Systematic Review

Proximal Exercises are Effective in Treating Patellofemoral Pain Syndrome: A Systematic Review

Authors: Peters JS, Tyson NL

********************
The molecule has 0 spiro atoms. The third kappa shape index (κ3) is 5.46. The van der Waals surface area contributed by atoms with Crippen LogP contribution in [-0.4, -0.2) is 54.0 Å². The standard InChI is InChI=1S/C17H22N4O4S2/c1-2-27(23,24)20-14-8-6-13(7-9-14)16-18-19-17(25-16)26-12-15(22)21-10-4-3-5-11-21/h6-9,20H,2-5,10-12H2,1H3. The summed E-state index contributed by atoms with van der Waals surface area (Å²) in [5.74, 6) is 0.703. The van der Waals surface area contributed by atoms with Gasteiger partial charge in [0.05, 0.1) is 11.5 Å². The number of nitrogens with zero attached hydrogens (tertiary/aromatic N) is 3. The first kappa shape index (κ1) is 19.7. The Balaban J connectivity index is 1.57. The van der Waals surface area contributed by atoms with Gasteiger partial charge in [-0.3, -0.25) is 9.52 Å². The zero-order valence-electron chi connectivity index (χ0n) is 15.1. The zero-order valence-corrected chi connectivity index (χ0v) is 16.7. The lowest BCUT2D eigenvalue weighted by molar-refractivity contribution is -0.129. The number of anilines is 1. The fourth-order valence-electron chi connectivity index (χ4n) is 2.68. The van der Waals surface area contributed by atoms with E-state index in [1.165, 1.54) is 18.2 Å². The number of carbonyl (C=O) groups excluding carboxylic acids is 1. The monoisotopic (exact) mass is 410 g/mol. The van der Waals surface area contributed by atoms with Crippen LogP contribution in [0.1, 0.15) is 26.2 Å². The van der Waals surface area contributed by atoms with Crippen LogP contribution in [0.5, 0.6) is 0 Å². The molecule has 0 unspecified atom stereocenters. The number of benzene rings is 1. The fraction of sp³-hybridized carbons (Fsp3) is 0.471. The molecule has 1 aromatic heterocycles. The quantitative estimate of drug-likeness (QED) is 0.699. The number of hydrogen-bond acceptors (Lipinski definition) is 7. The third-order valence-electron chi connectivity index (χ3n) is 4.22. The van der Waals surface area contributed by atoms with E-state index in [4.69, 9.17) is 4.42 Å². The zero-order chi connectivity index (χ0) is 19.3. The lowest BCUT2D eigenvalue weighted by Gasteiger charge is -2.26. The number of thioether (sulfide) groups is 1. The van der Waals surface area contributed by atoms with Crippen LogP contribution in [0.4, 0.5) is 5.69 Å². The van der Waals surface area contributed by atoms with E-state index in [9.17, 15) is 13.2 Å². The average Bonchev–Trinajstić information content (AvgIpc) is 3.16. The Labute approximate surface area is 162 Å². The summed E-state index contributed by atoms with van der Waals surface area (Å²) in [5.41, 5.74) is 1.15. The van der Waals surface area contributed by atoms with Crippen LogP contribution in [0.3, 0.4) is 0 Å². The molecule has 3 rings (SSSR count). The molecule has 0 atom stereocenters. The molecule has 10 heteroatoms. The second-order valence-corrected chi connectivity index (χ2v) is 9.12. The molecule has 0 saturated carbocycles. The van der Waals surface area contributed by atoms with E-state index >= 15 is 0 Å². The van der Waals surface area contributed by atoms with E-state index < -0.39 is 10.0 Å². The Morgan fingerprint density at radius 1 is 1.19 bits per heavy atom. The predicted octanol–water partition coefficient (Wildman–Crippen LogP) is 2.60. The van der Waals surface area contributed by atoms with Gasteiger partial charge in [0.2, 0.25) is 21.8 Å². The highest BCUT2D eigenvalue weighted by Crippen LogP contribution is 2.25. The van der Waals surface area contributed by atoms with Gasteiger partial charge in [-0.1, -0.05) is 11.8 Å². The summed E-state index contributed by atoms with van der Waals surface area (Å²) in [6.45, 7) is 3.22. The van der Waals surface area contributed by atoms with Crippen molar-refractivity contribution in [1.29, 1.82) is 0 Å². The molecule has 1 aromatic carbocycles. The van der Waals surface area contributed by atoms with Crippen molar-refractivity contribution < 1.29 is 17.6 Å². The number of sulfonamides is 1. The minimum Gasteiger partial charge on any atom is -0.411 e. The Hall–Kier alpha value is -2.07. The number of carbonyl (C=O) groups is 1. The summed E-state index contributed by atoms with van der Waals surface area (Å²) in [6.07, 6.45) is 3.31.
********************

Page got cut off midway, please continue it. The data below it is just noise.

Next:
Patellofemoral pain syndrome is a common disorder of the knee with multifactorial etiology. Multimodal treatment, including exercise therapy, has been shown to be effective in the treatment of patellofemoral pain, although some patients continue to experience pain and dysfunction despite treatment. To address this, recent research has started to investigate the lumbo-pelvic and hip girdles in patellofemoral pain. The aim of this systematic review was to investigate the effectiveness of proximal exercises, compared with knee exercises, for patients with patellofemoral pain, in improving pain and function. Eight studies (three randomized controlled trials, one clinical controlled trial, three cohort studies and one case series) of moderate to high methodological quality met the inclusion criteria. Proximal exercise programs showed a consistent reduction of pain and function in the treatment of patellofemoral pain. Knee exercise programs had variable outcomes. The authors concluded that proximal interventions provide relief of pain and improved function in the short and long term and therefore physical therapists should consider using proximal interventions for treatment of patellofemoral pain.

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